Why the Oslo Accords Failed

What went wrong?

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[The Oslo Accords, which were signed in 1993, were designed as confidence-building measures to create trust between Israelis and Palestinians and bring peace to the region. Yet less than a decade after those accords were signed, the region was already mired in war. Following the outbreak of the Second Intifada, a former member of Peace Watch, a watch-dog group that monitored the implementations of the Oslo Accords, analyzed what went wrong.

Since the writing of this article, Arafat's death in 2004 changed the leadership of the Palestinian Authority. Israel unilaterally pulled out of the Gaza Strip in 2005, leaving the Palestinian Authority to govern the area. Although the terrorist bombins have subsided, rockets continue to be fired from the Gaza Strip into Israel. The hopes of peace and security that the Oslo agreements offered have still not been realized.]
 
The failure of the Oslo agreements can be ascribed to the same reasons that are usually the cause of most agreement failures: both parties felt that Oslo had not delivered what they had expected from it.
 
Oslo was from the start meant to be an interim agreement as a prelude to the expected difficult negotiations toward a final agreement. An important component of it was that peace could be spread by goodwill on the part of the leaderships of both peoples.

The Expectations

Palestinian expectations were in the main twofold. The first expectation was that the Oslo process would bring to a halt the construction and expansion of Israeli settlements in the West Bank and the Gaza Strip.  Israeli withdrawals were to proceed according to a fixed schedule leading to Palestinian Authority control over more than 90 percent of the Gaza Strip and West Bank, setting the stage for final Israeli withdrawal all the way to the 1967 borders.
 
The second expectation centered around increased economic development in Palestinian society, lifting Palestinians out of crushing poverty and narrowing the gap in living standards between them and the Israelis that many Palestinians thought humiliating and enraging.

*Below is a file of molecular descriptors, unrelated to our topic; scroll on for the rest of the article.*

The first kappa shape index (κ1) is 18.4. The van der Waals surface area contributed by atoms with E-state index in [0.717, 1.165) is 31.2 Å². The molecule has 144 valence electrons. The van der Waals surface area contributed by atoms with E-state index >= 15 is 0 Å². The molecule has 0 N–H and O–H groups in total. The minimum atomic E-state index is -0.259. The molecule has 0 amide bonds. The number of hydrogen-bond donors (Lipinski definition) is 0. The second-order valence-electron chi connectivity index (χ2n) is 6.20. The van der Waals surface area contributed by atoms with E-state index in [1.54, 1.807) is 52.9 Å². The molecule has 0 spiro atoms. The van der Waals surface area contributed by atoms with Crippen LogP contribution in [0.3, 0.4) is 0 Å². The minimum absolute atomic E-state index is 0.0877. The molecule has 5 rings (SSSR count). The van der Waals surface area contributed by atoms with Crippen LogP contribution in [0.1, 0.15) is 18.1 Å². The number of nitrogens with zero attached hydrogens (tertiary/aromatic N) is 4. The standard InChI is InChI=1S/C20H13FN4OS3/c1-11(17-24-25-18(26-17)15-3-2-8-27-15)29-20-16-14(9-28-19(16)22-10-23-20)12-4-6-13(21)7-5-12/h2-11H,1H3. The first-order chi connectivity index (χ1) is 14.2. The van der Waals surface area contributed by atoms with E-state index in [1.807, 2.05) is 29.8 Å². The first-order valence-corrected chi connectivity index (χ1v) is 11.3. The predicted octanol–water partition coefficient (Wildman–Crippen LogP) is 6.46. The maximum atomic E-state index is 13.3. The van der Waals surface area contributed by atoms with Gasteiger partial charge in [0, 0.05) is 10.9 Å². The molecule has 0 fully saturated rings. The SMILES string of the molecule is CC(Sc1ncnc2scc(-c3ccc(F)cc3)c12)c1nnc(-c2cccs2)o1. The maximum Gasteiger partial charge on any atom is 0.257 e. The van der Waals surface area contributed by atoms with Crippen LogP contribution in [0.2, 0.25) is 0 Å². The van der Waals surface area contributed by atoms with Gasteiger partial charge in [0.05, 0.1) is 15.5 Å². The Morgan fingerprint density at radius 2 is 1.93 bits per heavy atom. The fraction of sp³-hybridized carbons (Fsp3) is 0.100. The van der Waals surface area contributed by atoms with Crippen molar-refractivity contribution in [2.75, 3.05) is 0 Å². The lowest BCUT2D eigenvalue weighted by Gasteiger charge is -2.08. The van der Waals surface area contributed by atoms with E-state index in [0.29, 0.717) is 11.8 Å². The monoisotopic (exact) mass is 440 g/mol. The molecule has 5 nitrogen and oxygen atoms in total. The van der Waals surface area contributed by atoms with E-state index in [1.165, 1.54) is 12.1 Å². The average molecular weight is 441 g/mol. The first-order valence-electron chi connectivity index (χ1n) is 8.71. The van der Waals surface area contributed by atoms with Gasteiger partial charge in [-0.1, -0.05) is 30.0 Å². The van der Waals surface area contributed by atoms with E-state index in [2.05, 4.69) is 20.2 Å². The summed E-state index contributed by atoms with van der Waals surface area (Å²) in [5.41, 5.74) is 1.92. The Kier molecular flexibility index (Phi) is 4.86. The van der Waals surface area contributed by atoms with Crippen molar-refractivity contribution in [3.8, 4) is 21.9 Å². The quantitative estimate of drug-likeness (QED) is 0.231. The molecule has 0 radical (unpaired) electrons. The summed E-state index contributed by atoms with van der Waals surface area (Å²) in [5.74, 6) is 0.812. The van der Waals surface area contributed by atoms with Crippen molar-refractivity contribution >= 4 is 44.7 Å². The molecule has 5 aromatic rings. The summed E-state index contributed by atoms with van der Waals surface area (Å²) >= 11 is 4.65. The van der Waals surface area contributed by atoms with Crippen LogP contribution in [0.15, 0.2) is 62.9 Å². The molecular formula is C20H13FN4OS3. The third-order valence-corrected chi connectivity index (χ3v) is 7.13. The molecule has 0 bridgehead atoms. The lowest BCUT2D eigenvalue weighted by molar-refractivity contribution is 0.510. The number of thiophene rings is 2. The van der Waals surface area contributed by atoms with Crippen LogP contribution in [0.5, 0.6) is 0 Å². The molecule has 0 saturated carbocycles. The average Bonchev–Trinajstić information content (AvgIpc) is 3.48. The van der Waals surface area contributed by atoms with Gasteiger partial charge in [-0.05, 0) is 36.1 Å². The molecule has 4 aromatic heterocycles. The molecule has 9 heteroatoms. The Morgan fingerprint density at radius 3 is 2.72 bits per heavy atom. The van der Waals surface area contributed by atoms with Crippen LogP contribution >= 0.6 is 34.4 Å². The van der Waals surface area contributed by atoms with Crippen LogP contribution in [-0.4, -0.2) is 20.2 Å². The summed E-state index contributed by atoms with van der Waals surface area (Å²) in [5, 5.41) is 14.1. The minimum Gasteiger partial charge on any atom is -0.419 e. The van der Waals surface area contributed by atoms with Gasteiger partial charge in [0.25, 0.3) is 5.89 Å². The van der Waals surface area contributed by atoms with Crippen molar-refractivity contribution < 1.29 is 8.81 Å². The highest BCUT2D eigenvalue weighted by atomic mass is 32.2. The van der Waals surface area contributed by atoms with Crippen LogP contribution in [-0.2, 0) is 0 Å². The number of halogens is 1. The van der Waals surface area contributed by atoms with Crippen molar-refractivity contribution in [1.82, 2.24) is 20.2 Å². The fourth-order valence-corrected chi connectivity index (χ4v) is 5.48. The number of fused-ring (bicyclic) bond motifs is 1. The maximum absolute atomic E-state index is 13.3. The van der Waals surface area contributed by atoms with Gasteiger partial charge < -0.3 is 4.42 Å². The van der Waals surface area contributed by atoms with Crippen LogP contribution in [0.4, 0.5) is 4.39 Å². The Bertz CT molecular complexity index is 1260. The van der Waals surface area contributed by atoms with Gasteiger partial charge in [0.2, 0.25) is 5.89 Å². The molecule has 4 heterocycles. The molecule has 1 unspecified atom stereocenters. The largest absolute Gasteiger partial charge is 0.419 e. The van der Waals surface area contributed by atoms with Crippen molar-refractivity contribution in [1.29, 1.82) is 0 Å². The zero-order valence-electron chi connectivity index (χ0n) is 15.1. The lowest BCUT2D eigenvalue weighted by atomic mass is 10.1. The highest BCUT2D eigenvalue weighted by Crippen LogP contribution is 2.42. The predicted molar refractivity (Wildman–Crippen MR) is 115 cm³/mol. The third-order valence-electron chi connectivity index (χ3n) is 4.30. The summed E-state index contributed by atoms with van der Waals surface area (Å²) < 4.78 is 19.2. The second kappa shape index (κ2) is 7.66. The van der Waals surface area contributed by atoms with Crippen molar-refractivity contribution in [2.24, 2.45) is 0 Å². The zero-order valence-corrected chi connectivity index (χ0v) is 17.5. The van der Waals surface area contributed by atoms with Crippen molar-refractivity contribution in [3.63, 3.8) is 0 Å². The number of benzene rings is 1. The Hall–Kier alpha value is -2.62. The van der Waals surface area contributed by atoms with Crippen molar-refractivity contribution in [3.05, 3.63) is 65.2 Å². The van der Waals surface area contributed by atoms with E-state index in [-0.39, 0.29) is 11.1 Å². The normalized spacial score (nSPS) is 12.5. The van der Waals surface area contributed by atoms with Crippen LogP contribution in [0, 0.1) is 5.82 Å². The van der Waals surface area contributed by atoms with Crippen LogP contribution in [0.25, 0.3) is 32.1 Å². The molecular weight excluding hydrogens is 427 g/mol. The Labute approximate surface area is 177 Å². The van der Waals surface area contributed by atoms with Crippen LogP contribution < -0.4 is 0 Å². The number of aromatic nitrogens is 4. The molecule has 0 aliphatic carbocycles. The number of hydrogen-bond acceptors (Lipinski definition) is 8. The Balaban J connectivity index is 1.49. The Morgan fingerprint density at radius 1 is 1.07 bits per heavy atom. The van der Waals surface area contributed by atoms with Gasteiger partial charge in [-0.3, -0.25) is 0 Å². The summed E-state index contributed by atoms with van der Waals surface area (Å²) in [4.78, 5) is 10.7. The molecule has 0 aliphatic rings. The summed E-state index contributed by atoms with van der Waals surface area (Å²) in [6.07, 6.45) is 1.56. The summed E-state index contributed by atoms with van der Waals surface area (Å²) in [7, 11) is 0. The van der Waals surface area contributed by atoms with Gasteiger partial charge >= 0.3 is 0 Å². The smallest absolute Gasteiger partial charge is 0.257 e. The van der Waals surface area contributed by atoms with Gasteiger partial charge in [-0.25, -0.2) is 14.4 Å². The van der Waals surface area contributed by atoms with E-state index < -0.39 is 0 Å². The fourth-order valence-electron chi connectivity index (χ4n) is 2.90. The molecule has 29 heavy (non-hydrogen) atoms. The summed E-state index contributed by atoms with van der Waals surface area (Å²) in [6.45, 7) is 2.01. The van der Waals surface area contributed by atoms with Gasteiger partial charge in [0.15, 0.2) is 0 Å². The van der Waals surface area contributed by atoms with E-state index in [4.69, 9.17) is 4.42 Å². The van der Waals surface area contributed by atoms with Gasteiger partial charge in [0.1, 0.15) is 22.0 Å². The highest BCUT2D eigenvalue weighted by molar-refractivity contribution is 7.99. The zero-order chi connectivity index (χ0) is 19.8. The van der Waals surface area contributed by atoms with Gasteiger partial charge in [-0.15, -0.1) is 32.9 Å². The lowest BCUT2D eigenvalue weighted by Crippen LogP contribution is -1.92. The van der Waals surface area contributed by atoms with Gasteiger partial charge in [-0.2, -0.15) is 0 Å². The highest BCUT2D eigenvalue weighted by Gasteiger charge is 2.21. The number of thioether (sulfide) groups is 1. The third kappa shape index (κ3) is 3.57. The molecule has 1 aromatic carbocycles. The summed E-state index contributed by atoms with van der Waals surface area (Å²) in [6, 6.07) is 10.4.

Israeli expectations mostly centered on security. Decades of Palestinian terrorism had led many Israelis to fear that relinquishing control over the West Bank and Gaza Strip would leave Israel exposed to hostile Palestinian movements who would use the territories as springboards from which to launch terrorist acts well within Israel.
 
The Oslo agreements were to assuage these fears by establishing a Palestinian Authority that would consider organizations such as Hamas and Islamic Jihad as a threat to its own existence, thus aligning Israeli interests in fighting terrorism with the interests of the Palestinian leadership.
 
Yitzhak Rabin, Israel's prime minister when the agreements were signed, put it rather inelegantly when he stated that the Palestinian Authority would fight terrorism more effectively than Israelis ever could because it would operate without constraints imposed by “human rights groups and the Israeli Supreme Court.” In that statement, he was expressing the hope many Israelis pinned behind the agreement for an anti-terrorism alliance between Israel and the Palestinian Authority. The Oslo agreements even established “joint patrols” involving Israeli and Palestinian soldiers patrolling side by side to prevent terrorist attacks.
 
In summary, the Oslo agreement set up an expected quid pro quo that could be stated as “land and economics in exchange for security.” The unraveling of the Oslo process began with the sense that the quid pro quo was not being implemented as planned.

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Ziv Hellman is a Jerusalem-based writer and mathematician. A former editor at the Jerusalem Post, Ziv was a founding member of Peace Watch--the watchdog group reporting on the implementation of the Oslo Agreements. He also led the Israeli elections observer team evaluating the Palestinian Authority elections.